Advertisement

Clinical & Experimental Metastasis

, Volume 31, Issue 4, pp 423–433 | Cite as

Contribution of acidic melanoma cells undergoing epithelial-to-mesenchymal transition to aggressiveness of non-acidic melanoma cells

  • Silvia Peppicelli
  • Francesca Bianchini
  • Eugenio Torre
  • Lido CaloriniEmail author
Research Paper

Abstract

Tumor cell plasticity largely depends on epithelial-to-mesenchymal transition (EMT) and its reversion. It was ascertained that EMT characterizes disease progression, including melanoma malignancy. As most solid tumors, melanoma shows extracellular acidosis, we analyse the impact of acidic environment on the EMT development in human melanoma cells. Melanoma cells were exposed to an acidic extracellular environment (pH 6.7) and tested for EMT markers. We found that acidic cells express a significant up-regulation of mesenchymal markers (N-cadherin, Vimentin), transcription factors (Twist, NF-κB) and a significant, although modest, reduction of E-cadherin expression. Acidic cell also express an increased invasiveness through Matrigel associated with an up-regulation of MMP-9 activity. When we injected acidic cells intravenously into immunodeficient animals, we found a number of lung micrometastases not different from non-acidic cells. Indeed, they show a partial G1 cell cycle arrest, which might interfere with the growth of lung colonies. When we investigated the in vitro invasiveness and lung colonization of a mixed population of acidic and non acidic melanoma cells, we found that acidic cells promote in vitro invasiveness of non-acidic cells and this cooperation leads to an higher migration rate than acidic cells. Moreover, acidic cells cooperate for a better lung colonization of non-acidic cells, that represent the greater part of cells participating to lung micrometastases. We found evidence that acidity triggers in melanoma cells an EMT program, which although “incomplete”, potentiates migration rate and development of lung colonies into immunodeficient host of cells grown in standard pH.

Keywords

Extracellular acidity Epithelial-to-mesenchymal transition NF-κB Invasiveness Tumor cell dissemination Human melanoma 

Notes

Acknowledgments

This study was financially supported by grants from Istituto Toscano Tumori and Ente Cassa di Risparmio di Firenze.

Conflict of interest

The authors declare that they have no conflict of interest.

References

  1. 1.
    Alonso SR, Tracey L, Ortiz P, Pérez-Gómez B, Palacios J, Pollán M, Linares J, Serrano S, Sáez-Castillo AI, Sánchez L, Pajares R, Sánchez-Aguilera A, Artiga MJ, Piris MA, Rodríguez-Peralto JL (2007) A high-throughput study in melanoma identifies epithelial–mesenchymal transition as a major determinant of metastasis. Cancer Res 67:3450–3460PubMedCrossRefGoogle Scholar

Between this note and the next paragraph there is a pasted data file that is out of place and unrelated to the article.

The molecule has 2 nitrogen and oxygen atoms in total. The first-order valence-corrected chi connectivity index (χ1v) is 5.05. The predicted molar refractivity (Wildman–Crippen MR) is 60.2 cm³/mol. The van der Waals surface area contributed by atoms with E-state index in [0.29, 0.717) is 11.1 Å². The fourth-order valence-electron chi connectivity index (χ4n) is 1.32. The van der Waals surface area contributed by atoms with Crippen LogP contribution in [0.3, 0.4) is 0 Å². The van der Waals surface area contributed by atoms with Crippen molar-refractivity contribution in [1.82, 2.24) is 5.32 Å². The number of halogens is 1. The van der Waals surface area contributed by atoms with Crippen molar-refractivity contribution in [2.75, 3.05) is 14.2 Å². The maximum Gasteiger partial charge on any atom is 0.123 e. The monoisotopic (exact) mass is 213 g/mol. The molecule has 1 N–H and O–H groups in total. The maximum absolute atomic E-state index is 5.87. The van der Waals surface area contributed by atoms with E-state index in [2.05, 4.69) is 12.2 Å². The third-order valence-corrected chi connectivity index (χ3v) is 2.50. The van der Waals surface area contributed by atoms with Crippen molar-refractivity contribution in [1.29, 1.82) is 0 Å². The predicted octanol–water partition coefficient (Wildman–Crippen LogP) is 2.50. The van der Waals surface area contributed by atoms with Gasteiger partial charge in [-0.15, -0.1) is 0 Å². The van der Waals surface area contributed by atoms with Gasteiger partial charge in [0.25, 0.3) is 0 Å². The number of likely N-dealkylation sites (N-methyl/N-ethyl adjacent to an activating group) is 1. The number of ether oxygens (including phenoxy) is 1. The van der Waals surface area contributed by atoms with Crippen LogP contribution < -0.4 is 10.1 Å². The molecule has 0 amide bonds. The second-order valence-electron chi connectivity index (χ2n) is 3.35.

2. 2.
    Acloque H, Adams MS, Fishwick K, Bronner-Fraser M, Nieto MA (2009) Epithelial–mesenchymal transitions: the importance of changing cell state in development and disease. J Clin Invest 119:1438–1449PubMedCentralPubMedCrossRefGoogle Scholar
  3. 3.
    Kalluri R, Weinberg RA (2009) The basics of epithelial–mesenchymal transition. J Clin Invest 119:1420–1428PubMedCentralPubMedCrossRefGoogle Scholar
  4. 4.
    Mani SA, Guo W, Liao MJ, Eaton EN, Ayyanan A, Zhou AY, Brooks M, Reinhard F, Zhang CC, Shipitsin M, Campbell LL, Polyak K, Brisken C, Yang J, Weinberg RA (2008) The epithelial–mesenchymal transition generates cells with properties of stem cells. Cell 133:704–715PubMedCentralPubMedCrossRefGoogle Scholar
  5. 5.
    Thiery JP, Sleeman JP (2006) Complex networks orchestrate epithelial–mesenchymal transitions. Nat Rev Mol Cell Biol 7:131–142PubMedCrossRefGoogle Scholar
  6. 6.
    Polyak K, Weinberg RA (2009) Transitions between epithelial and mesenchymal states: acquisition of malignant and stem cell traits. Nat Rev Cancer 9:265–273PubMedCrossRefGoogle Scholar
  7. 7.
    Scheel C, Weinberg RA (2012) Cancer stem cells and epithelial–mesenchymal transition: concepts and molecular links. Semin Cancer Biol 22:396–403PubMedCrossRefGoogle Scholar
  8. 8.
    Giannoni E, Bianchini F, Masieri L, Serni S, Torre E, Calorini L, Chiarugi P (2010) Reciprocal activation of prostate cancer cells and cancer-associated fibroblasts stimulates epithelial–mesenchymal transition and cancer stemness. Cancer Res 70:6945–6956PubMedCrossRefGoogle Scholar
  9. 9.
    Thiery JP (2003) Epithelial–mesenchymal transitions in development and pathologies. Curr Opin Cell Biol 15(6):740–746PubMedCrossRefGoogle Scholar
  10. 10.
    Yang J, Weinberg RA (2008) Epithelial–mesenchymal transition: at the crossroads of development and tumor metastasis. Dev Cell 14:818–829PubMedCrossRefGoogle Scholar
  11. 11.
    Massague J (2008) TGF-β in cancer. Cell 134:215–230PubMedCentralPubMedCrossRefGoogle Scholar
  12. 12.
    Shi Y, Massagué J (2003) Mechanisms of TGF-beta signaling from cell membrane to the nucleus. Cell 113:685–700PubMedCrossRefGoogle Scholar
  13. 13.
    Radisky DC, Levy DD, Littlepage LE, Liu H, Nelson CM, Fata JE, Leake D, Godden EL, Albertson DG, Nieto MA, Werb Z, Bissell MJ (2005) Rac1b and reactive oxygen species mediate MMP-3-induced EMT and genomic instability. Nature 436:123–127PubMedCentralPubMedCrossRefGoogle Scholar
  14. 14.
    Gort EH, Groot AJ, van der Wall E, van Diest PJ, Vooijs MA (2008) Hypoxic regulation of metastasis via hypoxia-inducible factors. Curr Mol Med 8:60–67PubMedCrossRefGoogle Scholar
  15. 15.
    Webb BA, Chimenti M, Jacobson MP, Barber DL (2011) Dysregulated pH: a perfect storm for cancer progression. Nat Rev Cancer 11:671–677PubMedCrossRefGoogle Scholar
  16. 16.
    Gatenby RA, Gillies RJ (2004) Why do cancers have high aerobic glycolysis? Nat Rev Cancer 4:891–899PubMedCrossRefGoogle Scholar
  17. 17.
    Vander Heiden MG, Cantley LC, Thompson CB (2009) Understanding the Warburg effect: the metabolic requirements of cell proliferation. Science 324:1029–1033PubMedCentralPubMedCrossRefGoogle Scholar
  18. 18.
    Hanahan D, Weinberg RA (2011) Hallmarks of cancer: the next generation. Cell 144:646–674PubMedCrossRefGoogle Scholar
  19. 19.
    Calorini L, Peppicelli S, Bianchini F (2012) Extracellular acidity as favouring factor of tumor progression and metastatic dissemination. Exp Oncol 34:79–84PubMedGoogle Scholar